The small sketchbook I carry with me every day is a way for me to record memories, the passage of time and fleeting thoughts I might want to revisit for creative projects.
After a busy day translating, I look forward to heading out for a walk to find a sketching spot. It allows me to reconnect with my surroundings and brings life back into focus.
Here are a few sketches from the city of Cuenca, Ecuador.
Of course, a café is a great location for sketching people. The challenge is to do so discreetly.
According to the psychiatrist C. Robert Cloninger, “Novelty-seeking is one of the traits that keeps you healthy and happy and fosters personality growth as you age.” (The NY Times)
Who wouldn’t want to be healthy and happy while developing a well-rounded personality?
There is a catch, seeking novelty involves embracing change. In my experience, it’s a conscious choice, rather than something that occurs by happenstance.
So, motivated by a desire to learn something new, I made my way to the crafts market and found senior Martinez, the flute maker, where I had purchased a flute a few days earlier.
In broken Spanish, I signed up for quena lessons.
It’s as if I have been given a blank canvas, new art material and a different palette. It’s exciting and unsettling all at once.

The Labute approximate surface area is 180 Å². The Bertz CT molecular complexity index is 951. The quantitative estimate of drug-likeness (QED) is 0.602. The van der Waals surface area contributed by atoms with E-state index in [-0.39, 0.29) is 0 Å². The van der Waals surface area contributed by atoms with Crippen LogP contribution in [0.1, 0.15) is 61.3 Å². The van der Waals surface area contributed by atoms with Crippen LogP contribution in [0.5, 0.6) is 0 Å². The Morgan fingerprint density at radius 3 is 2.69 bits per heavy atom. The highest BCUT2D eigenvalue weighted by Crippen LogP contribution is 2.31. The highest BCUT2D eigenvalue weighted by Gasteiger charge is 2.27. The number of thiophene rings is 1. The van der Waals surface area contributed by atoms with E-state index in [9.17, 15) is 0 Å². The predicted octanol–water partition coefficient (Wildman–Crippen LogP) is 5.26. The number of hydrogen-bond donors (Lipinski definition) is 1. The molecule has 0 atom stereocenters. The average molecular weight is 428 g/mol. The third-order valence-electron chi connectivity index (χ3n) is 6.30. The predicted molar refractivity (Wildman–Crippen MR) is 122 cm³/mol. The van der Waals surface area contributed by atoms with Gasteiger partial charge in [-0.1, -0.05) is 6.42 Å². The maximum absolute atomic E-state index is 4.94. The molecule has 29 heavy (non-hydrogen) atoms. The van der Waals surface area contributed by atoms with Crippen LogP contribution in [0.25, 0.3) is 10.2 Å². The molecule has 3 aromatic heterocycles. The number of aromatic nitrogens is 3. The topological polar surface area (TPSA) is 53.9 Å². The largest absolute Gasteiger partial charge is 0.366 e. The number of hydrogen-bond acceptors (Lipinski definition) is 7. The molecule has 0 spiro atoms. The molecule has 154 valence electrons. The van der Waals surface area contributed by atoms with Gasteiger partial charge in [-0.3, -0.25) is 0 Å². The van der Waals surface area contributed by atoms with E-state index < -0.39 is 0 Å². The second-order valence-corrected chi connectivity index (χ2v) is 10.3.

Most of us have noticed that when it comes to experiencing novelty, we are met with resistance. It sounds like that little voice that tells you that it’s too difficult, it will take too much time, the circumstances aren’t right, etc.
As my husband and I travel, one of my goals is to keep a sketchbook of our trip.
Sketching regularly is new to me. I’ve always written and drawn, but very sporadically. It’s not easy to set aside some time to sit still.
Do one thing every day that scares you.
— Eleanor Roosevelt
It doesn’t have to be a big thing that’s scares you, but just enough to push you out of your comfort zone.
I’ve chosen sketching. I’m really enjoying these peaceful moments. As if I was meditating, the world around me fades away as I focus on the lines and contours of the building or scene before me.
You’ll notice some writing in the background of the above sketch. To me, sketching is an exercise. If I am not satisfied with what I’ve done before, the page may be covered over by another drawing, painting or some writing.
Cuenca, Ecuador, is an outdoor canvas for a wide variety of graffiti and street art.
As I discover my new neighbourhood and explore the city, I’m enjoying the many colour displays. Some represent abstract themes, others historical moments or cultural references. Street art transforms empty cement walls into bright displays and gives character to otherwise plain buildings.
Won’t you come for a stroll with me?
Calle Larga (long street) — an ordinary building in bold and bright colours.
Friendly and mysterious characters found along a wall on my way to the market.
My husband and I just got back from Holguin, Cuba. I brought a sketchbook with me to record the major events in words and images. Here are a few pages from my sketchbook.
We travelled in a 1948 Jeep to reach a remote village.
Daniela, who is five, was expecting us along with her family and neighbourhood. She gave me this paper fold out. Instead of a sketch for the day, it became part of a journal page.